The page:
According to the Princeton Gerrymandering Project, the 96th District has an estimated Democratic vote share of 60.20%.
The project gave Illinois’ final State House map an “F” grade for geographic features, suggesting it features too many non-compact districts and “more county splits than typical.”
“The General Assembly really divided up Macon County,” Macon County Clerk Josh Tanner told the Herald & Review. “We have five state reps, three state senators, two Congressional districts. And not only that, but the boundaries don’t even follow precinct boundaries. So in the very same polling place, in the same precinct, you could have some individuals voting for one Congressperson and some individuals voting for another Congressperson.”
“It really confuses the voters when we have that many districts in the county,” he said.
The 96th is the only contested House race in Macon County. William Hauter, R-Morton, in the 87th; Dan Caulkins, R-Decatur, in the 88th; Tim Butler, R-Springfield, in the 95th; and Brad Halbrook, R-Shelbyville, in the 107th are all running unopposed.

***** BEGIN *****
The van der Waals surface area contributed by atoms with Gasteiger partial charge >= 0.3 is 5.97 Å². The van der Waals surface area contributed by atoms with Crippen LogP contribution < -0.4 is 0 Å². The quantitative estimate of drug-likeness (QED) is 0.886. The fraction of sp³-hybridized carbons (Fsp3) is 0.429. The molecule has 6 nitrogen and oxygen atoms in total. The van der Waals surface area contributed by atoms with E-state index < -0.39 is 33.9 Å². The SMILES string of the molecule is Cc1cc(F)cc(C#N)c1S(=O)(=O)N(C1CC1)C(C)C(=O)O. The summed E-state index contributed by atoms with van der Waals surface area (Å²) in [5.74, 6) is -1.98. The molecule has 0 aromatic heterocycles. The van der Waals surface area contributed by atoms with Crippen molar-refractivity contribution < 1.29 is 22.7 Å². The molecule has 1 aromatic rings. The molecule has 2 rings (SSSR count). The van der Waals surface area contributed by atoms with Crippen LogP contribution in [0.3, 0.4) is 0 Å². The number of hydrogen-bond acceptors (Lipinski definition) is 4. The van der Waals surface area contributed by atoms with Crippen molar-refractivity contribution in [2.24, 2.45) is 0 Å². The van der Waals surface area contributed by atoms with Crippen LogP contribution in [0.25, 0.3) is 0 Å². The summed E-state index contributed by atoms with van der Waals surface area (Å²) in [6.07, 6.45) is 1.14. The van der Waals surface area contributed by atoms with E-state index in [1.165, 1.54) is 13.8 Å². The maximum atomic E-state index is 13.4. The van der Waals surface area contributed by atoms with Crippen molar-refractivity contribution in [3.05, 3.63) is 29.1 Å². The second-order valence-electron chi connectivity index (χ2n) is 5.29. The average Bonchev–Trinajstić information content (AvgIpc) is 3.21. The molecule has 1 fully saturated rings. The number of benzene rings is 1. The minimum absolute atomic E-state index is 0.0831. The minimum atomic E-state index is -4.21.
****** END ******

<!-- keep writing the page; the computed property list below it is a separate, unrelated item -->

The candidates’ other top issues
Both candidates hope to tackle a number of other issues if elected.
Smith said she’s concerned about Illinois’ economic health and wants to ease the burdens of property taxes on Illinois homeowners.
“We’re in a recession,” she said. “People are hurting.”
An NRA member, Smith said she is in support of expanding local police forces and criticized state law enforcement mandates that don’t also provide funding.